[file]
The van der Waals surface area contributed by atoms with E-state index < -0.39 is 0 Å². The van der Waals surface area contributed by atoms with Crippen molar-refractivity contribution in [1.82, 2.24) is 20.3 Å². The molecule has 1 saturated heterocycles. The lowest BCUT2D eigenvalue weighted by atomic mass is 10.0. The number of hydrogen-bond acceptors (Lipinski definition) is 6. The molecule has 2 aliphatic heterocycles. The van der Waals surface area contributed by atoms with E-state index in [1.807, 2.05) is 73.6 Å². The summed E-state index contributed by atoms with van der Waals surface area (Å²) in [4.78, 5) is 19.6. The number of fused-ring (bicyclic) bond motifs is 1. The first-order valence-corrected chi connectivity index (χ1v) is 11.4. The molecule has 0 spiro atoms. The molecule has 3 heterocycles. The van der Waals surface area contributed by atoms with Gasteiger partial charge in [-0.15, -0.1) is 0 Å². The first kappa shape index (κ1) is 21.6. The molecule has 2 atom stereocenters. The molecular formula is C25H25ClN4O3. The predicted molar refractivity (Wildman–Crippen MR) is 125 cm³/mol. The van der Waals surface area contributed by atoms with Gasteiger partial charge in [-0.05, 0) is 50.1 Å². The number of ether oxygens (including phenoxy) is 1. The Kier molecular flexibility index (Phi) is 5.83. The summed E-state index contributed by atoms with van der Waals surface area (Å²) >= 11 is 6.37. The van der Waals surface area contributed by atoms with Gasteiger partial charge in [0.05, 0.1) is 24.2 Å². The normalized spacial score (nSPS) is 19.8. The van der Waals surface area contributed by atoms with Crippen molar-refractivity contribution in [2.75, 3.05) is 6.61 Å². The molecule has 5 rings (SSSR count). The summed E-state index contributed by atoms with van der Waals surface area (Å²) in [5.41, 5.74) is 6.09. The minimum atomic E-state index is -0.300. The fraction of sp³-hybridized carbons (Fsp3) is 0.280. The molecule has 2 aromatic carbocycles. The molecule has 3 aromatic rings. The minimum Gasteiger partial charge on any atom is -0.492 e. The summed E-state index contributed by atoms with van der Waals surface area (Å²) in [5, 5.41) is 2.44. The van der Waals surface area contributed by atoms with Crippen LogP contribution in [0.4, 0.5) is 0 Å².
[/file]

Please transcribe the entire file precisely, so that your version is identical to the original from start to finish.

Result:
The van der Waals surface area contributed by atoms with E-state index < -0.39 is 0 Å². The van der Waals surface area contributed by atoms with Crippen molar-refractivity contribution in [1.82, 2.24) is 20.3 Å². The molecule has 1 saturated heterocycles. The lowest BCUT2D eigenvalue weighted by atomic mass is 10.0. The number of hydrogen-bond acceptors (Lipinski definition) is 6. The molecule has 2 aliphatic heterocycles. The van der Waals surface area contributed by atoms with E-state index in [1.807, 2.05) is 73.6 Å². The summed E-state index contributed by atoms with van der Waals surface area (Å²) in [4.78, 5) is 19.6. The number of fused-ring (bicyclic) bond motifs is 1. The first-order valence-corrected chi connectivity index (χ1v) is 11.4. The molecule has 0 spiro atoms. The molecule has 3 heterocycles. The van der Waals surface area contributed by atoms with Gasteiger partial charge in [-0.15, -0.1) is 0 Å². The first kappa shape index (κ1) is 21.6. The molecule has 2 atom stereocenters. The molecular formula is C25H25ClN4O3. The predicted molar refractivity (Wildman–Crippen MR) is 125 cm³/mol. The van der Waals surface area contributed by atoms with Gasteiger partial charge in [-0.05, 0) is 50.1 Å². The number of ether oxygens (including phenoxy) is 1. The Kier molecular flexibility index (Phi) is 5.83. The summed E-state index contributed by atoms with van der Waals surface area (Å²) >= 11 is 6.37. The van der Waals surface area contributed by atoms with Gasteiger partial charge in [0.05, 0.1) is 24.2 Å². The normalized spacial score (nSPS) is 19.8. The van der Waals surface area contributed by atoms with Crippen molar-refractivity contribution in [2.75, 3.05) is 6.61 Å². The molecule has 5 rings (SSSR count). The summed E-state index contributed by atoms with van der Waals surface area (Å²) in [5.41, 5.74) is 6.09. The minimum atomic E-state index is -0.300. The fraction of sp³-hybridized carbons (Fsp3) is 0.280. The molecule has 2 aromatic carbocycles. The molecule has 3 aromatic rings. The minimum Gasteiger partial charge on any atom is -0.492 e. The summed E-state index contributed by atoms with van der Waals surface area (Å²) in [5, 5.41) is 2.44. The van der Waals surface area contributed by atoms with Crippen LogP contribution in [0.4, 0.5) is 0 Å².